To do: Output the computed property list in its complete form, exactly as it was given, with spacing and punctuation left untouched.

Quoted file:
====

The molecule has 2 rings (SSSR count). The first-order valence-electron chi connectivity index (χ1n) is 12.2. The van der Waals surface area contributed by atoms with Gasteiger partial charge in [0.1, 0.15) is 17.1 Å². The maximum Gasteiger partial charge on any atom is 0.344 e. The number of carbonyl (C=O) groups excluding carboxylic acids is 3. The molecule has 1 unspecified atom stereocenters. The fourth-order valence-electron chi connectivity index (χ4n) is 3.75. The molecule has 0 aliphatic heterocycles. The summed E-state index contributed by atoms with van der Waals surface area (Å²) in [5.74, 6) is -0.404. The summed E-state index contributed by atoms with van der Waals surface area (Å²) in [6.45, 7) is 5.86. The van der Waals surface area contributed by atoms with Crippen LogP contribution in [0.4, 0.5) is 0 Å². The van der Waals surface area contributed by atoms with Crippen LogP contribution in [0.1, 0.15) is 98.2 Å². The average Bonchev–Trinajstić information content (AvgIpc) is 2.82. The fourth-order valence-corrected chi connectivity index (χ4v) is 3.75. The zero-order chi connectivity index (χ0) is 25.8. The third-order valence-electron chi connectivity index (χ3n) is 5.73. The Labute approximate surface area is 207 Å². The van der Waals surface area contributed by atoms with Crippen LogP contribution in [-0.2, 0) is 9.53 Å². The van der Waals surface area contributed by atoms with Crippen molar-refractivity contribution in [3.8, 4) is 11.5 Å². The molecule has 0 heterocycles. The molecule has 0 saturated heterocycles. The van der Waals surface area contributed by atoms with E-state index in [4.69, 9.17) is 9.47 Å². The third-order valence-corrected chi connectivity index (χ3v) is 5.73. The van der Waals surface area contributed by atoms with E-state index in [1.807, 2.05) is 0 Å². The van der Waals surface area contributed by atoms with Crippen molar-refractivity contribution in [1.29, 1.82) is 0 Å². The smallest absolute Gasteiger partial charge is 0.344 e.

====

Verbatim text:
The molecule has 2 rings (SSSR count). The first-order valence-electron chi connectivity index (χ1n) is 12.2. The van der Waals surface area contributed by atoms with Gasteiger partial charge in [0.1, 0.15) is 17.1 Å². The maximum Gasteiger partial charge on any atom is 0.344 e. The number of carbonyl (C=O) groups excluding carboxylic acids is 3. The molecule has 1 unspecified atom stereocenters. The fourth-order valence-electron chi connectivity index (χ4n) is 3.75. The molecule has 0 aliphatic heterocycles. The summed E-state index contributed by atoms with van der Waals surface area (Å²) in [5.74, 6) is -0.404. The summed E-state index contributed by atoms with van der Waals surface area (Å²) in [6.45, 7) is 5.86. The van der Waals surface area contributed by atoms with Crippen LogP contribution in [0.4, 0.5) is 0 Å². The van der Waals surface area contributed by atoms with Crippen LogP contribution in [0.1, 0.15) is 98.2 Å². The average Bonchev–Trinajstić information content (AvgIpc) is 2.82. The fourth-order valence-corrected chi connectivity index (χ4v) is 3.75. The zero-order chi connectivity index (χ0) is 25.8. The third-order valence-electron chi connectivity index (χ3n) is 5.73. The Labute approximate surface area is 207 Å². The van der Waals surface area contributed by atoms with Crippen LogP contribution in [-0.2, 0) is 9.53 Å². The van der Waals surface area contributed by atoms with Crippen molar-refractivity contribution in [3.8, 4) is 11.5 Å². The molecule has 0 heterocycles. The molecule has 0 saturated heterocycles. The van der Waals surface area contributed by atoms with E-state index in [4.69, 9.17) is 9.47 Å². The third-order valence-corrected chi connectivity index (χ3v) is 5.73. The van der Waals surface area contributed by atoms with E-state index in [1.807, 2.05) is 0 Å². The van der Waals surface area contributed by atoms with Crippen molar-refractivity contribution in [1.29, 1.82) is 0 Å². The smallest absolute Gasteiger partial charge is 0.344 e.